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Review | ‘The Lazarus Effect’ Breathes New Life Into Frankenstein Story

by  in Movie News Comment
Review | ‘The Lazarus Effect’ Breathes New Life Into Frankenstein Story

Horror movie impresario Jason Blum has built an empire producing tightly knit tales of terror bolstered by inventive auteurs and compelling performers. He’s brought us the “Insidious,” “Purge” and “Paranormal Activity” series, and now he’s introduced a modern-day “Frankenstein” with “The Lazarus Effect,” a shrewd thriller that’s as visually striking as it is scary.

Olivia Wilde leads this science-gone-awry tale as Zoe, a medical student who’s working on the Lazarus Serum intended to resurrect the dead. When a lab accident cuts her life short, Zoe’s research partner/fiancé Frank (Mark Duplass) hastily employs their unstable discovery to bring her back. Unfortunately for Frank and the rest of his team (Donald Glover, Evan Peters and Sarah Bolger), Zoe comes back wrong.

The premise is one that could easily lend itself to schlocky late-night horror. However, “The Lazarus Effect” is actually elegant in its tension and terror, thanks to director David Gelb, who rejects garish gore in favor of enveloping dread and choking tension. Previously acclaimed for his gorgeous and engrossing documentary “Jiro Dreams of Sushi,” Gelb brings a marvelous eye for visuals and character. Painted in cool colors and thoughtful lighting, the film is a slickly gorgeous, scene by scene. And like the horror classics of the 1970s (think “Carrie” or “The Exorcist”), “The Lazarus Effect” takes pains to establish the inner lives of its heroes before morphing their familiar surroundings into a hellish cage.

This is where the cast proves crucial. Too often, horror filmmakers bring in barely developed characters solely to have more meat for the grinder. But the script by Luke Dawson and Jeremy Slate is careful to make every character count.

Frank (Duplass) is the leader blinded by ambition, and often thwarted by the tunnel vision that ambition locks in. Basically, it’s a variant on the arrogant jerk Duplass has made his signature, and he sells it well. As the loud-mouthed stoner of the group, Peters’ energy feels a little oversized outside “American Horror Story,” but it’s a welcomed break from his established niche of sullen loner. And when things go wrong for the team, it’s the contagious panic of newcomer/student documentarian Eva (Bolger) that binds us to their fear and quest for survival.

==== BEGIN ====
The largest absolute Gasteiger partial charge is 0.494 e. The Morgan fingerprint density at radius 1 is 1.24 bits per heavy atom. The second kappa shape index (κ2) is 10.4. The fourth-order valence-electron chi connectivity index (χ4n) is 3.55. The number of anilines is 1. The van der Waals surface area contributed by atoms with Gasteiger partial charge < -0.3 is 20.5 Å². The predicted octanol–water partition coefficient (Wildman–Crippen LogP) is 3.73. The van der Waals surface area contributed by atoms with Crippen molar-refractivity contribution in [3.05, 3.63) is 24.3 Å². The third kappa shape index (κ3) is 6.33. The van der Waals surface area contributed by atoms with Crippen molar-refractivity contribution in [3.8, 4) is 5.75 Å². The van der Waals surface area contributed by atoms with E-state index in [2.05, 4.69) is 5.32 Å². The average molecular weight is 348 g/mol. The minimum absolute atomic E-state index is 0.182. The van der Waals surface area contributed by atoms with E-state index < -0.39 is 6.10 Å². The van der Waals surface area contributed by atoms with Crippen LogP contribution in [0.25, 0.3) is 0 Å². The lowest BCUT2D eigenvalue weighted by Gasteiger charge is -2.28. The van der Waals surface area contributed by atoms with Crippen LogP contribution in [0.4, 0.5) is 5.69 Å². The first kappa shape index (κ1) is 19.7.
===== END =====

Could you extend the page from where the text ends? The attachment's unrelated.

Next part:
But the standouts are undoubtedly Glover and Wilde. As Niko, Glover plays the sensitive lab tech who not-so-secretly pines for Zoe. Much of what I’ve watched of Glover has been comedy, so it was refreshing to see him so subtle and still so affecting. His supporting role here isn’t much to chew on, but he made it mesmerizing, urging me to write in my notebook, “Donald Glover needs to be in more things.” (“Spider-Man” or whatever. Just more things. Now, please.)

At the end of the day, however, this movie belongs to Wilde. She’s not only its hero, but also its monster. Gelb delicately sets up this scientist who’s driven by her religious faith and a buried desire for redemption. We see into her head and into her home, which both harbor ominous signs of trouble to come, making the mundane seem menacing. Wilde has the help of disturbing FX makeup and masterful lighting — from slinky shadows to anxiety-inducing flickering — to add to her sense of threat. But most of the transformation from good Zoe to evil Zoe is all within the sharp shift in her physicality, the sly twitches of her face and cruel flashes that light her eyes. It’s rare that I watch a horror movie nowadays and think, “I want more of that villain.” But I’d buy a ticket for “The Lazarus Effect 2” tomorrow.

Ultimately, I adored “The Lazarus Effect.” Admittedly, its third act gets a bit wonky and it stumbles into tiresome tropes (jump-scare setups, predictable kill order). However, Geld’s artful approach to horror is exhilarating and deeply disturbing. His dedication to character building forces us to engage with its heroes and their paranormal peril. From there, he masterfully builds tension by what he leaves out of frame, and a soundscape that teases a world laced with unknown possibilities of danger and terror. By no means is “The Lazarus Effect” a flashy horror flick. It’s better than that: It’s unique, artfully frightening and superbly chilling.

”The Lazarus Effect” opens today nationwide.

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